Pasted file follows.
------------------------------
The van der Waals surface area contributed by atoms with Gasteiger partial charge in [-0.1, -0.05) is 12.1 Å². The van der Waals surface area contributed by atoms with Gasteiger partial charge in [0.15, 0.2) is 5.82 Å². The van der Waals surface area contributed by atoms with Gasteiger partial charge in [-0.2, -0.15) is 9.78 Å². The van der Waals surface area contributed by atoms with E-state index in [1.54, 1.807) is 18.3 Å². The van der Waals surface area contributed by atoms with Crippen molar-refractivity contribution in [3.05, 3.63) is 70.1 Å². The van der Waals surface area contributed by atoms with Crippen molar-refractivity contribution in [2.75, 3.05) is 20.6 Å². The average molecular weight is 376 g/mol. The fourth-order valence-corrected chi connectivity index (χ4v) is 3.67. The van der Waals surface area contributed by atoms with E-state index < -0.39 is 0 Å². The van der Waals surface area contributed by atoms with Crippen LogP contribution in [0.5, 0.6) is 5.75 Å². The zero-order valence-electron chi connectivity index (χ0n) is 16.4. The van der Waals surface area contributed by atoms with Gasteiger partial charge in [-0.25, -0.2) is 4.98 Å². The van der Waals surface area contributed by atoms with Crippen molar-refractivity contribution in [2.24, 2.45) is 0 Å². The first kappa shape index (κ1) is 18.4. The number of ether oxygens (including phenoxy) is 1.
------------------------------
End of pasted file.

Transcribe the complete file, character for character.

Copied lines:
The van der Waals surface area contributed by atoms with Gasteiger partial charge in [-0.1, -0.05) is 12.1 Å². The van der Waals surface area contributed by atoms with Gasteiger partial charge in [0.15, 0.2) is 5.82 Å². The van der Waals surface area contributed by atoms with Gasteiger partial charge in [-0.2, -0.15) is 9.78 Å². The van der Waals surface area contributed by atoms with E-state index in [1.54, 1.807) is 18.3 Å². The van der Waals surface area contributed by atoms with Crippen molar-refractivity contribution in [3.05, 3.63) is 70.1 Å². The van der Waals surface area contributed by atoms with Crippen molar-refractivity contribution in [2.75, 3.05) is 20.6 Å². The average molecular weight is 376 g/mol. The fourth-order valence-corrected chi connectivity index (χ4v) is 3.67. The van der Waals surface area contributed by atoms with E-state index < -0.39 is 0 Å². The van der Waals surface area contributed by atoms with Crippen LogP contribution in [0.5, 0.6) is 5.75 Å². The zero-order valence-electron chi connectivity index (χ0n) is 16.4. The van der Waals surface area contributed by atoms with Gasteiger partial charge in [-0.25, -0.2) is 4.98 Å². The van der Waals surface area contributed by atoms with Crippen molar-refractivity contribution in [2.24, 2.45) is 0 Å². The first kappa shape index (κ1) is 18.4. The number of ether oxygens (including phenoxy) is 1.